Published February 09, 2012
Men who have the allergic skin condition eczema may have a higher risk of erectile dysfunction than other men, according to a study.
Though the study of several thousand men with erectile dysfunction (ED), which appeared in the Journal of Sexual Medicine, addressed a link, researchers said more study is needed and it is still too soon to confirm that eczema alone can cause impotence.
"There was an association between ED and prior atopic dermatitis," wrote lead researcher Shiu-Dong Chung and colleagues at Taipei Medical University in Taiwan. Atopic dermatitis is the medical term for eczema.
"Future studies are recommended, both to replicate the results seen here and to clarify the mechanisms behind them."
It's well known that some chronic illnesses, such as heart disease and diabetes, are connected to a higher risk of erectile dysfunction, perhaps due to dysfunction in the blood vessels and nerves.
Some past studies have also found that men with certain inflammatory skin conditions, such as psoriasis, have a higher rate of erectile dysfunction than other men.
Chung and colleagues looked through insurance claims data on 3,997 men with newly diagnosed erectile dysfunction, and compared them with nearly 20,000 men the same age with no known history of erectile dysfunction.
Almost 11 percent of men with erectile dysfunction had eczema before the impotence diagnosis. By comparison, just under seven percent of men without erectile dysfunction had a history of eczema.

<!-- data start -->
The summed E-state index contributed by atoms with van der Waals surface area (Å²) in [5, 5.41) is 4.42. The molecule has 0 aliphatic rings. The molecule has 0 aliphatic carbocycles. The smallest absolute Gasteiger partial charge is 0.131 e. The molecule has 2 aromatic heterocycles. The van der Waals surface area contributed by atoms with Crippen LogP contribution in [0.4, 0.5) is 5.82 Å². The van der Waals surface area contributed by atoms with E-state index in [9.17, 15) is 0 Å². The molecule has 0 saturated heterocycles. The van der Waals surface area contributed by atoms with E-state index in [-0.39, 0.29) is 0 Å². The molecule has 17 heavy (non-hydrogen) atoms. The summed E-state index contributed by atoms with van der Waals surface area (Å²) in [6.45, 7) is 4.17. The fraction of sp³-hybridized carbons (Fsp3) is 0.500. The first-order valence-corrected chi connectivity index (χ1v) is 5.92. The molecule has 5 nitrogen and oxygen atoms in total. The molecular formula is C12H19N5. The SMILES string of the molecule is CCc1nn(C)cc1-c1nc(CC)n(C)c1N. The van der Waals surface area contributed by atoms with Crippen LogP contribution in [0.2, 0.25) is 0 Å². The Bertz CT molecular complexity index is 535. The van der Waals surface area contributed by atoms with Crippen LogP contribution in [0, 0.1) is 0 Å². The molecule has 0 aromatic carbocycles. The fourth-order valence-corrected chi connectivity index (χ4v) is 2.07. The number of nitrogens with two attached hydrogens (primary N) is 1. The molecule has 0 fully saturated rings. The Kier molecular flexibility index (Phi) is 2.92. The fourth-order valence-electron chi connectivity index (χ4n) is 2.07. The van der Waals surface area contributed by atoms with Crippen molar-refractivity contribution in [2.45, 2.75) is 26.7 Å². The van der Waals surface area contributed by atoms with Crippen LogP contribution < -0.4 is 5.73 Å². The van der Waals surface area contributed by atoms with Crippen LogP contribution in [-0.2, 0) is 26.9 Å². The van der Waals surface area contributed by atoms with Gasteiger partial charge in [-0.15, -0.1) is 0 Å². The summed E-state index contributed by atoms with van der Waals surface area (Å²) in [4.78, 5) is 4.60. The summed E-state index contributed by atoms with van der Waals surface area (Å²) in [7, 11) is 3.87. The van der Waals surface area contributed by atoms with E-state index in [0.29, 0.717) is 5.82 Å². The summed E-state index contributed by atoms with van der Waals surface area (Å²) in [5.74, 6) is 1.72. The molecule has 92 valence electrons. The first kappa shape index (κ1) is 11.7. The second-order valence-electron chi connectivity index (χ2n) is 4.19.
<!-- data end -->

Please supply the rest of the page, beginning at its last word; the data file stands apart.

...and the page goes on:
After the researchers weighed other factors, including health problems such as diabetes and heart disease, they found that men with erectile dysfunction were 60 percent more likely to have a history of eczema than men without ED.
What the findings mean is unclear.
One question is why skin diseases like eczema or psoriasis would be linked to erectile dysfunction. Chung's team said it's possible that the underlying inflammation of the diseases, which may affect blood vessels as well as the skin, is to blame.
Allergy expert Donald Leung, an allergist and immunologist at National Jewish Health in Denver, Colorado, said the results were "interesting" but the study had limitations.
One is that it relied on administrative claims, which may not be accurate. It was also not clear whether the men had eczema at the time of the erectile dysfunction diagnosis or at some point years earlier, said Leung, who did not take part in the study.
"More studies are needed to confirm that atopic dermatitis alone may be a cause of ED," Leung told Reuters Health in an email, noting that any chronic health condition potentially creates emotional stress for a couple.
Chung and his team agreed, acknowledging that they had no information on the men's lifestyle habits or family history, and some of those factors could help account for the connection between eczema and impotence.
Still, they suggested that doctors ask men with eczema about their sexual function, as part of "routine holistic care."